Establishment techniques

  • Fodder beet is a specialist crop which is more difficult and expensive to grow than other forage
  • Fodder beet can produce high DM yields, but yields vary With good establishment techniques and management it can produce 30t DM/ha, with typical yields of 18- 24t DM/ha. In summer dry situations yields are lower.


Pre sowing

Fodder beet is sown at a very low sowing rate compared to other forage crops, so a fine, firm, moist, and weed free seedbed is essential for optimal germination. Fodder beet is particularly vulnerable to dry conditions and competition from weeds during establishment. A good way to reduce this risk is to use the ‘stale seedbed’ technique whereby the seedbed is prepared 4-6 weeks before sowing.

To achieve a stale seedbed, spray out the selected paddock(s) with a mix of glyphosate and a contact insecticide (e.g. Lorsban 50EC), ideally 6 weeks before planting. This will give time to implement a double spray programme and retains the soil moisture.

Paddocks are typically ploughed to bury existing plant material and to break up any compaction or sub-soil pans, then surface cultivated to produce a fine, firm seedbed. A second non residual weed spray (e.g. glyphosate) can then be applied just prior to sowing, or included in the pre-emergent application just after sowing.


Sowing date

This is location and season dependent, but in general October to late November is recommended, once soil temperatures are consistently above 10oC. Sowing too early (< 10oC) can result in uneven germination, making spray timings difficult. It can also risk vernalisation, where the plants will be triggered to flower prematurely in late summer, known as 'bolting'. Later sowing may jeopardize germination rate (due to lack of soil moisture) and shortens the growing season, so reducing yield potential.


Precision sowing

A precision planter is recommended for sowing fodder beet, so book contractors well in advance. Precision sowing ensures that seeds are planted with appropriate spacing’s, enabling each bulb to grow to its potential.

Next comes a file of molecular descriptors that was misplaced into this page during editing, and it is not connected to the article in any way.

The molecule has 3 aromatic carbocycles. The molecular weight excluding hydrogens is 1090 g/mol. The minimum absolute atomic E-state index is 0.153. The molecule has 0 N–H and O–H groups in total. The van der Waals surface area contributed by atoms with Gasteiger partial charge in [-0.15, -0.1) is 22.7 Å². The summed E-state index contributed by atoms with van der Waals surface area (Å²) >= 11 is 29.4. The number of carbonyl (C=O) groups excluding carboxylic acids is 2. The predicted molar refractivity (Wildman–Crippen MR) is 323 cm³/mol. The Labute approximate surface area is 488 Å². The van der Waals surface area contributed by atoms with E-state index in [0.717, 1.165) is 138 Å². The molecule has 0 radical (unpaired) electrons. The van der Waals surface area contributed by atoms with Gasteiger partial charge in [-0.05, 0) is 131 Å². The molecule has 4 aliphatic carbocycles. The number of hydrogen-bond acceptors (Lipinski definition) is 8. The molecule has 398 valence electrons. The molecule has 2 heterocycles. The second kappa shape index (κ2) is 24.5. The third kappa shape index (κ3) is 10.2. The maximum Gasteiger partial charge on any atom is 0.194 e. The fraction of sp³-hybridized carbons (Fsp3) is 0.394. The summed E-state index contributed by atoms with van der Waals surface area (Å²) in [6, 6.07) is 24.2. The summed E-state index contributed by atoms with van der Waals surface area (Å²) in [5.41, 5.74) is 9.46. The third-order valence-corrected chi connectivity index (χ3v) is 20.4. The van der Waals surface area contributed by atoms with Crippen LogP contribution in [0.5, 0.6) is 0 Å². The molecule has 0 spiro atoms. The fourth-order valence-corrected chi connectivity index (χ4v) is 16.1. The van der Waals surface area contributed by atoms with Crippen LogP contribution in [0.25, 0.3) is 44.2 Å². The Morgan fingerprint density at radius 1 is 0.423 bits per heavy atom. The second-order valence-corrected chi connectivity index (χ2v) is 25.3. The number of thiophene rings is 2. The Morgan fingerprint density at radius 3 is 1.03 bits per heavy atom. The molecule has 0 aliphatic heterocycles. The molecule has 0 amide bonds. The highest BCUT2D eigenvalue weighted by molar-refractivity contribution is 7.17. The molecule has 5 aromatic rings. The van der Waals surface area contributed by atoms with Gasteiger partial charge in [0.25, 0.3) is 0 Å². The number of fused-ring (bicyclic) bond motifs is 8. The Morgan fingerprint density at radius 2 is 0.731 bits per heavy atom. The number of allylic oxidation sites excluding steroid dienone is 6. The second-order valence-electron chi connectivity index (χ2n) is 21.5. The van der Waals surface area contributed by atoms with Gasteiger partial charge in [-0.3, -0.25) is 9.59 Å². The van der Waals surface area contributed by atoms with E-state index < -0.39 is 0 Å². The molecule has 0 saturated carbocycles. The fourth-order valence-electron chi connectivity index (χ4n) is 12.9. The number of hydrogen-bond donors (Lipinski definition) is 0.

Seed should be sown 15- 20 mm deep, with rows typically 500 mm apart and 250 mm between plants in the rows (depending on sowing rate and planter row spacing). The drilling speed needs to be slow (5 kph)

to ensure accurate seed placement. How the crop is to be fed should determine the planting layout. Refer to page 193 for more detail.


Fodder beet is normally sown at 80,000 seeds/ha for grazing, or 100,000 seeds/ha for lifting. This higher rate will restrict bulb size producing a more uniform crop which is easier to harvest.

Rolling the paddock immediately after drilling with a Cambridge roller can help to maximise the seed:soil contact giving a more even germination, and increasing the effectiveness of the pre-emergent herbicide.




Weed/pest control

As fodder beet is sown at a very low plant population, and seedlings are slow to establish, the crop is very susceptible to competition from weeds during establishment. The stale seedbed method will get the crop off to a good start, however it alone rarely provides enough weed control.

The first weed spraying is typically pre-emergent, applied immediately after sowing.

An insecticide can also be incorporated. This should be followed by selective post- emergent herbicides as required until the crop reaches canopy closure. Seek professional advice on chemical choice, rates and timing.

Fodder beet is very resistant to most brassica pests, except for Nysius, slugs and springtails which are typically found around the time of drilling. See page 171, 131 and 170 for more information on control of these.



A fodder beet crop will always have a small population of plants which flower prematurely (known as bolters). These bolters should be pulled out of the crop during January or February before they drop seed in the paddock. If left uncontrolled, bolters will each drop up to 1500 seeds which can survive in the soil for many years, and germinate as the soil is disturbed. These areas can become thick with weed beet in future years, and will depress future crop yields. The level of bolters can be reduced by not sowing fodder beet too early.